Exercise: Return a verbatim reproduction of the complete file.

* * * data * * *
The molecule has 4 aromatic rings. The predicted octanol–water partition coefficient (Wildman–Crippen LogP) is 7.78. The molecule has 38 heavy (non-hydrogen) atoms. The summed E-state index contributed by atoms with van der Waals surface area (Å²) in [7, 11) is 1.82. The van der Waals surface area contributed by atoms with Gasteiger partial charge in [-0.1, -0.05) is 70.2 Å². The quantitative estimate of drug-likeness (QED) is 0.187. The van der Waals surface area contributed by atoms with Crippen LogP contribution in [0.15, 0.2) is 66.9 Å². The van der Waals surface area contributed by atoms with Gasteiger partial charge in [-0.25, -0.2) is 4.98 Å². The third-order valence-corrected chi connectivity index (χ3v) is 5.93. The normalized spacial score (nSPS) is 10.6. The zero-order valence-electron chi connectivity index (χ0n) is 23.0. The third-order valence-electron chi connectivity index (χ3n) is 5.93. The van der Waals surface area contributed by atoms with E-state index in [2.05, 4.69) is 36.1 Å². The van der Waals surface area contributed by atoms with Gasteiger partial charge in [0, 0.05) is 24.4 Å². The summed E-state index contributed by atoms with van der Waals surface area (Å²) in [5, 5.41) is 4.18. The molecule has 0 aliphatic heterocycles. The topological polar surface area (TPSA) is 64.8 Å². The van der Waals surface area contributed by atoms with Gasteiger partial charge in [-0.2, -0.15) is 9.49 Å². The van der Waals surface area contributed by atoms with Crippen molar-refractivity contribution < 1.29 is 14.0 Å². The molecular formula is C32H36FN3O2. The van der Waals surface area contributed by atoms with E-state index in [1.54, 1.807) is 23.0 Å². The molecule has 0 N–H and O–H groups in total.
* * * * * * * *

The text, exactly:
The molecule has 4 aromatic rings. The predicted octanol–water partition coefficient (Wildman–Crippen LogP) is 7.78. The molecule has 38 heavy (non-hydrogen) atoms. The summed E-state index contributed by atoms with van der Waals surface area (Å²) in [7, 11) is 1.82. The van der Waals surface area contributed by atoms with Gasteiger partial charge in [-0.1, -0.05) is 70.2 Å². The quantitative estimate of drug-likeness (QED) is 0.187. The van der Waals surface area contributed by atoms with Crippen LogP contribution in [0.15, 0.2) is 66.9 Å². The van der Waals surface area contributed by atoms with Gasteiger partial charge in [-0.25, -0.2) is 4.98 Å². The third-order valence-corrected chi connectivity index (χ3v) is 5.93. The normalized spacial score (nSPS) is 10.6. The zero-order valence-electron chi connectivity index (χ0n) is 23.0. The third-order valence-electron chi connectivity index (χ3n) is 5.93. The van der Waals surface area contributed by atoms with E-state index in [2.05, 4.69) is 36.1 Å². The van der Waals surface area contributed by atoms with Gasteiger partial charge in [0, 0.05) is 24.4 Å². The summed E-state index contributed by atoms with van der Waals surface area (Å²) in [5, 5.41) is 4.18. The molecule has 0 aliphatic heterocycles. The topological polar surface area (TPSA) is 64.8 Å². The van der Waals surface area contributed by atoms with Gasteiger partial charge in [-0.2, -0.15) is 9.49 Å². The van der Waals surface area contributed by atoms with Crippen molar-refractivity contribution < 1.29 is 14.0 Å². The molecular formula is C32H36FN3O2. The van der Waals surface area contributed by atoms with E-state index in [1.54, 1.807) is 23.0 Å². The molecule has 0 N–H and O–H groups in total.